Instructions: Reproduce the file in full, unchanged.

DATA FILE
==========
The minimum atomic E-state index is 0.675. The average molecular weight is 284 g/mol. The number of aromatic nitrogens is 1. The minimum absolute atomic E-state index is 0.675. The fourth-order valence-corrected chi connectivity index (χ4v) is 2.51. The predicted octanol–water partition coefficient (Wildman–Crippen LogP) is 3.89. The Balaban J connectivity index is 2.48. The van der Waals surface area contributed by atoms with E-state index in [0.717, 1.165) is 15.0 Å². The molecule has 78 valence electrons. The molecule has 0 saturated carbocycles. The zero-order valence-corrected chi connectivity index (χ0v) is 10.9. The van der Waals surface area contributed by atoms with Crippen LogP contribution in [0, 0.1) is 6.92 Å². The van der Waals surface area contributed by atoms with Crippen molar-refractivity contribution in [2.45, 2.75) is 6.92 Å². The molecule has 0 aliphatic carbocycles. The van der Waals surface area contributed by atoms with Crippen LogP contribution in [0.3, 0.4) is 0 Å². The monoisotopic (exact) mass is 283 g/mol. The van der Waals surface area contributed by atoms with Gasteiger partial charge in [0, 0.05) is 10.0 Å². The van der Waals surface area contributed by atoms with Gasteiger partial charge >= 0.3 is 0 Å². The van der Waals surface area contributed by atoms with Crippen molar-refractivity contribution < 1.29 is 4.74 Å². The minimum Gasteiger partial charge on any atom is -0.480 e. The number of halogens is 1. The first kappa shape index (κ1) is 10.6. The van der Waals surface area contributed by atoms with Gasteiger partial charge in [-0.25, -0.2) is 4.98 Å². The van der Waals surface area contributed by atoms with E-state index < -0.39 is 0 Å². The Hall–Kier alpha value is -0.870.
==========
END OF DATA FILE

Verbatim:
The minimum atomic E-state index is 0.675. The average molecular weight is 284 g/mol. The number of aromatic nitrogens is 1. The minimum absolute atomic E-state index is 0.675. The fourth-order valence-corrected chi connectivity index (χ4v) is 2.51. The predicted octanol–water partition coefficient (Wildman–Crippen LogP) is 3.89. The Balaban J connectivity index is 2.48. The van der Waals surface area contributed by atoms with E-state index in [0.717, 1.165) is 15.0 Å². The molecule has 78 valence electrons. The molecule has 0 saturated carbocycles. The zero-order valence-corrected chi connectivity index (χ0v) is 10.9. The van der Waals surface area contributed by atoms with Crippen LogP contribution in [0, 0.1) is 6.92 Å². The van der Waals surface area contributed by atoms with Crippen molar-refractivity contribution in [2.45, 2.75) is 6.92 Å². The molecule has 0 aliphatic carbocycles. The van der Waals surface area contributed by atoms with Crippen LogP contribution in [0.3, 0.4) is 0 Å². The monoisotopic (exact) mass is 283 g/mol. The van der Waals surface area contributed by atoms with Gasteiger partial charge in [0, 0.05) is 10.0 Å². The van der Waals surface area contributed by atoms with Gasteiger partial charge >= 0.3 is 0 Å². The van der Waals surface area contributed by atoms with Crippen molar-refractivity contribution < 1.29 is 4.74 Å². The minimum Gasteiger partial charge on any atom is -0.480 e. The number of halogens is 1. The first kappa shape index (κ1) is 10.6. The van der Waals surface area contributed by atoms with Gasteiger partial charge in [-0.25, -0.2) is 4.98 Å². The van der Waals surface area contributed by atoms with E-state index < -0.39 is 0 Å². The Hall–Kier alpha value is -0.870.